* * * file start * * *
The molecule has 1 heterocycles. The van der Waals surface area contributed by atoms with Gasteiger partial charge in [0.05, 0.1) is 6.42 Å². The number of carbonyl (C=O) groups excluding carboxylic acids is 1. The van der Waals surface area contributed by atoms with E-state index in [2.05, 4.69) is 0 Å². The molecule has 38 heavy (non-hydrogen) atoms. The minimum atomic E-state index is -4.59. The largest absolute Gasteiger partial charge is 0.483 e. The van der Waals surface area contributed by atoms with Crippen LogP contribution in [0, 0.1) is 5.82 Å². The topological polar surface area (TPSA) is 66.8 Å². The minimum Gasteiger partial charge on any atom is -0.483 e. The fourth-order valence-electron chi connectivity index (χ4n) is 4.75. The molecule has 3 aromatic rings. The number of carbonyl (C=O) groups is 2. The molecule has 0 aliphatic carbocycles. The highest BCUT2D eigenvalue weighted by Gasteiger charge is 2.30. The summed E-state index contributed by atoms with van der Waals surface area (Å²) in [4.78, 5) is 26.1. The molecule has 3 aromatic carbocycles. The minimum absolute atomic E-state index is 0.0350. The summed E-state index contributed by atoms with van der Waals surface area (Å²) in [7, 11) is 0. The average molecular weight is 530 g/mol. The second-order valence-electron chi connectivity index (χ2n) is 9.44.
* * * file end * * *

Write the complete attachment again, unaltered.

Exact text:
The molecule has 1 heterocycles. The van der Waals surface area contributed by atoms with Gasteiger partial charge in [0.05, 0.1) is 6.42 Å². The number of carbonyl (C=O) groups excluding carboxylic acids is 1. The van der Waals surface area contributed by atoms with E-state index in [2.05, 4.69) is 0 Å². The molecule has 38 heavy (non-hydrogen) atoms. The minimum atomic E-state index is -4.59. The largest absolute Gasteiger partial charge is 0.483 e. The van der Waals surface area contributed by atoms with Crippen LogP contribution in [0, 0.1) is 5.82 Å². The topological polar surface area (TPSA) is 66.8 Å². The minimum Gasteiger partial charge on any atom is -0.483 e. The fourth-order valence-electron chi connectivity index (χ4n) is 4.75. The molecule has 3 aromatic rings. The number of carbonyl (C=O) groups is 2. The molecule has 0 aliphatic carbocycles. The highest BCUT2D eigenvalue weighted by Gasteiger charge is 2.30. The summed E-state index contributed by atoms with van der Waals surface area (Å²) in [4.78, 5) is 26.1. The molecule has 3 aromatic carbocycles. The minimum absolute atomic E-state index is 0.0350. The summed E-state index contributed by atoms with van der Waals surface area (Å²) in [7, 11) is 0. The average molecular weight is 530 g/mol. The second-order valence-electron chi connectivity index (χ2n) is 9.44.